I’m not against parents putting their kids first – it seems natural, up to a certain point. But there is a line beyond which it starts to get a little bit weird. Case in point: my sister and her hubby are redoing their entire house around a design concept proposed by their 4 year-old. Not just his bedroom, but the entire house.
To be fair, the concept is quite cool in its way. Everything is going to be styled after various kinds of marine vessels – ships, submarines and what have you. They’re even doing coordinating laundry renovations. In the Melbourne CBD, laundry design might be taking off, but concept laundries? That’s a new one. I mean, is the kid even going to be spending any time in the laundry? By the time he’s old enough to be able to reach the dryer, he’s probably going to be over ships and into basketball or something.
Besides that, haven’t they thought about how much time and energy (not to mention money) this is going to take? I had a kitchen installation done last year, and I was overjoyed when it was finished. Renovations are just inherently inconvenient. There’s a reason, I’ve realised, that people generally go for more classic design themes. The fact is, unless you’re totally committed to your wild conceptual vision, you’re probably just going to end up changing it anyway, and that means going through the reno rigmarole all over again.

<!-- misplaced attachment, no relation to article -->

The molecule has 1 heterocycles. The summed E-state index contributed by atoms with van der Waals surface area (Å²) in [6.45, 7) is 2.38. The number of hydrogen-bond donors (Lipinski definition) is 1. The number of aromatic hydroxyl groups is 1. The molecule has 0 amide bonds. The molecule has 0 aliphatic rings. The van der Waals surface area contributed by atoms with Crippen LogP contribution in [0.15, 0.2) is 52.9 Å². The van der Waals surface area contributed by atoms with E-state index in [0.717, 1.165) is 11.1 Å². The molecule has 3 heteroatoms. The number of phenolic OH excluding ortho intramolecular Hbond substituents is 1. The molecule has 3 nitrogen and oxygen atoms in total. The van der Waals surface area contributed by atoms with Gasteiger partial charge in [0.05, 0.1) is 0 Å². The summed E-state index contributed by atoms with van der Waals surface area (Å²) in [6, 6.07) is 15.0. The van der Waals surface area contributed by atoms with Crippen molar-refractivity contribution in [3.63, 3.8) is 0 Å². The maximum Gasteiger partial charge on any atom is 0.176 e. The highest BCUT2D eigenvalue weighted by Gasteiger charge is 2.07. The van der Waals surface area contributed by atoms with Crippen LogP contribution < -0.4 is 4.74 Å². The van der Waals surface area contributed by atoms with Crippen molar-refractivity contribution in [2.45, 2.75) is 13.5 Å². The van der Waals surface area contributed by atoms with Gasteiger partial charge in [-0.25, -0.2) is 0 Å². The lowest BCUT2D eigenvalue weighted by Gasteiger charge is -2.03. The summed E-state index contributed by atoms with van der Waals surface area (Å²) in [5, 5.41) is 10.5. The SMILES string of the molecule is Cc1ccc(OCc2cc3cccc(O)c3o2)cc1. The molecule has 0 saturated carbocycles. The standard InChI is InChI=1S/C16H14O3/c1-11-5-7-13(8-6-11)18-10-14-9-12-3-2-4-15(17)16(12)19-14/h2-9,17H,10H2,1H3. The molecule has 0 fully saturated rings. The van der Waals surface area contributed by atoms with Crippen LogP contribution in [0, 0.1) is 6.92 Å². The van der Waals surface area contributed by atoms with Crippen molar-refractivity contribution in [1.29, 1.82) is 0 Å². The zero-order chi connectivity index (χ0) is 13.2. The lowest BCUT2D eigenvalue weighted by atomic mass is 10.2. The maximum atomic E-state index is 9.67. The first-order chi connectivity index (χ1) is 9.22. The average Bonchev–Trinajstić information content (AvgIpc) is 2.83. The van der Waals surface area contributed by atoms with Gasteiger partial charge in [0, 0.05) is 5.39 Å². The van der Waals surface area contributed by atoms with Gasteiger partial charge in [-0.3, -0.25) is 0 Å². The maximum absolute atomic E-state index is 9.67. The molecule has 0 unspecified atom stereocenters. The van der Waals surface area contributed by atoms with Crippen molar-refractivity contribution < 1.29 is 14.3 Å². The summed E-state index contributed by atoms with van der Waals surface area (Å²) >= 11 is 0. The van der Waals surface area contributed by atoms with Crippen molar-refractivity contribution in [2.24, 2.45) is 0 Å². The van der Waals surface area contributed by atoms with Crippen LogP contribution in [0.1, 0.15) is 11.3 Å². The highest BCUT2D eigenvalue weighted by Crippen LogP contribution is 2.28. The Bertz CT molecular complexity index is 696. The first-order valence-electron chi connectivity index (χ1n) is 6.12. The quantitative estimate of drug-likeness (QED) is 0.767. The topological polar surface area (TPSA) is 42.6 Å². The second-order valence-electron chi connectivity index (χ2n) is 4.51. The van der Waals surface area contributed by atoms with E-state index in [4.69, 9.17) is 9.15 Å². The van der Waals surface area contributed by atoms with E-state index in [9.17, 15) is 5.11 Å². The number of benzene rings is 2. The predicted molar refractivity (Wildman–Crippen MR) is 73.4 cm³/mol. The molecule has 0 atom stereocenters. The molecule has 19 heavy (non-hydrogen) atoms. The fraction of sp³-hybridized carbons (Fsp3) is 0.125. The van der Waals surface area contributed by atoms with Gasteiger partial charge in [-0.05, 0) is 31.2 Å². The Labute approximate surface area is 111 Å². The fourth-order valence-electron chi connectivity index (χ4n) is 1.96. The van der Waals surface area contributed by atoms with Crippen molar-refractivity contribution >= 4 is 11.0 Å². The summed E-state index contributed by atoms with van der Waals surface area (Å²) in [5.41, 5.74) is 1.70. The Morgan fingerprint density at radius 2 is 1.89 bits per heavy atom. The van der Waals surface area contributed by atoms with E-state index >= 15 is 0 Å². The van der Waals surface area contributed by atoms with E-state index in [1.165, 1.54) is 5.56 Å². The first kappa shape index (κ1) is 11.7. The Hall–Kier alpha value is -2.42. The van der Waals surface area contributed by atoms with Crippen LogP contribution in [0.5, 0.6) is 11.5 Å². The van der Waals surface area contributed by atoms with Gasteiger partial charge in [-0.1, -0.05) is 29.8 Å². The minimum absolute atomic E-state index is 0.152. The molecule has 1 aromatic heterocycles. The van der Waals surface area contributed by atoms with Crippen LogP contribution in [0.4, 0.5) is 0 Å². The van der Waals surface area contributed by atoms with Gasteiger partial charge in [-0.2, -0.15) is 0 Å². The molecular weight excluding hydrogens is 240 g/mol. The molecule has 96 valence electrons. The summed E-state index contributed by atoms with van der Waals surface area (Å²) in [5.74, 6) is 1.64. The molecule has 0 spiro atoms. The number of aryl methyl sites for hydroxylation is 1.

The main problem I see is that this decor scheme doesn’t reflect the parents’ tastes one bit. My sister, at least, has always been about understated sophistication. Even as early as high school, she was the kind of person who could see the stylistic value of the colour beige. The whole marine vessel theme just seems so off for her. ‘Gauche’, I believe, is the word she would use to describe it under any other circumstances.
Just do the kid’s bedroom and be done with it, I say.